Leading figures in the UK TV and film industry have given a broadly positive initial response to the government’s plan to reform the film and TV tax reliefs into an expenditure credits system ahead of a global restructure of the tax sector.
But some producers have expressed disappointment nothing has been introduced to further support the independent sector.
Under the new Audio-Visual Expenditure Credit (AVEC), there will be a very slight increase in relief for film and TV, and a bigger boost for Animation Tax Relief (ATR) and Children’s TV Tax Relief (CTR).
Films and high-end TV programmes will have a headline credit rate of 34%. This will provide 25.5% in relief, which is a slight increase from the 25% currently available. It remains capped at 80% of core expenditure.
These changes are being made pre-emptively to protect the creative sector from global tax reform after the UK adoption of the OECD Pillar 2 framework, intended to stop profit shifting to low-tax jurisdictions and to stymie aggressive tax planning by multinational companies.
The relief rate increase (to 34% and 39%) reflect the fact that the expenditure credit, under the new Pillar 2 rules, will be taxable.
“It is incredibly positive that during tight economic times, the government are vigilant of how the film and TV industry is moving,” said Stephen Bristow, partner, Saffery Champness LLP, who has been deeply involved in the policy development of independent UK film and television. “The Treasury is anticipating possible negative consequences and taking actions to ensure that those negative consequences don’t happen,” said Stephen Bristow, partner, Saffery Champness LLP.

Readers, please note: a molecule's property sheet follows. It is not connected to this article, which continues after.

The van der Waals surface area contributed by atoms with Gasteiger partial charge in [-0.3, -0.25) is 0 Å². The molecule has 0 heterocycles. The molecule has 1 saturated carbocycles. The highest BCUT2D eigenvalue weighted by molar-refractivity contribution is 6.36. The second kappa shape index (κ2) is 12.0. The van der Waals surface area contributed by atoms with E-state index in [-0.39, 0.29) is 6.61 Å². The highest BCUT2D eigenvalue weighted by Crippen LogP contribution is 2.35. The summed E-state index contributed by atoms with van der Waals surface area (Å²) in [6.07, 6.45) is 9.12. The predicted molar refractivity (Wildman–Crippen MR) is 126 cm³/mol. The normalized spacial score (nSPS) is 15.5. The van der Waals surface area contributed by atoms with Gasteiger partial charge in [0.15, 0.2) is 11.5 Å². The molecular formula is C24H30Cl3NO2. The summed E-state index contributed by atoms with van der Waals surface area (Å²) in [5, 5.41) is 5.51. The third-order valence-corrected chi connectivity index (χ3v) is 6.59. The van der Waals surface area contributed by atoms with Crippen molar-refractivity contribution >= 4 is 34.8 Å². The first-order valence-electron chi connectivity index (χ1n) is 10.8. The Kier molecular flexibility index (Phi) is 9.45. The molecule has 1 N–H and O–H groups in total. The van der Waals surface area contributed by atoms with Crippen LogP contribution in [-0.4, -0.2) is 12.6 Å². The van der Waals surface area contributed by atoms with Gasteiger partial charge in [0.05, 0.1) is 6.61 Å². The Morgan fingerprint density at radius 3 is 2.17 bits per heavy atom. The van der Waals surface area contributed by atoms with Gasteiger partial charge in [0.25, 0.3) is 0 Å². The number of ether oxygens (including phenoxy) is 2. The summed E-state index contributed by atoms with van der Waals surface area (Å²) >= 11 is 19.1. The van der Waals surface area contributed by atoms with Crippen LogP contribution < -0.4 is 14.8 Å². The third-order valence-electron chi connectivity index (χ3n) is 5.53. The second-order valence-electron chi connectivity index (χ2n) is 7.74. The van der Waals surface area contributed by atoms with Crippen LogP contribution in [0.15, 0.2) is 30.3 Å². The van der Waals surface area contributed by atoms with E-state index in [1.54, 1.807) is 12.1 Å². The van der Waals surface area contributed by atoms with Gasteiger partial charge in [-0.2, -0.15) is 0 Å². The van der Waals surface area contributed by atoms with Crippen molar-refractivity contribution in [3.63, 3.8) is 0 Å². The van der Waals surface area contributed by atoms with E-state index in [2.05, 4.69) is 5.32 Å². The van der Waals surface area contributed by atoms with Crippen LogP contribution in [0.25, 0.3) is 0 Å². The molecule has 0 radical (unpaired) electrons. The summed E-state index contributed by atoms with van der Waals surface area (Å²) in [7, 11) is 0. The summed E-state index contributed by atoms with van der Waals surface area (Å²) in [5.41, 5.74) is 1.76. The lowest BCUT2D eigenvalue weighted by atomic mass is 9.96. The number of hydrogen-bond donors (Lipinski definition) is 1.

The new system for R&D tax relief is already in place. According to Bristow, it is “straightforward to use” and “as clear, simple and smooth as our current incentive is”.
The government is expected to provide further detailed guidance about the relief over the course of the summer when the draft legislation will be published.
AVEC is due to start on January 1, 2024. Film and TV productions that have not completed principal photography will still be eligible for relief under the existing system. This will continue until March 31, 2022. Let’s not underestimate the amount of work that will have to be done on that,” said Adam Minns, executive director of COBA, the UK industry body for digital, cable and satellite broadcasters.
Independent film producers are asking why animation and children’s TV are now eligible for a higher credit rate of 39% while they will receive 34%.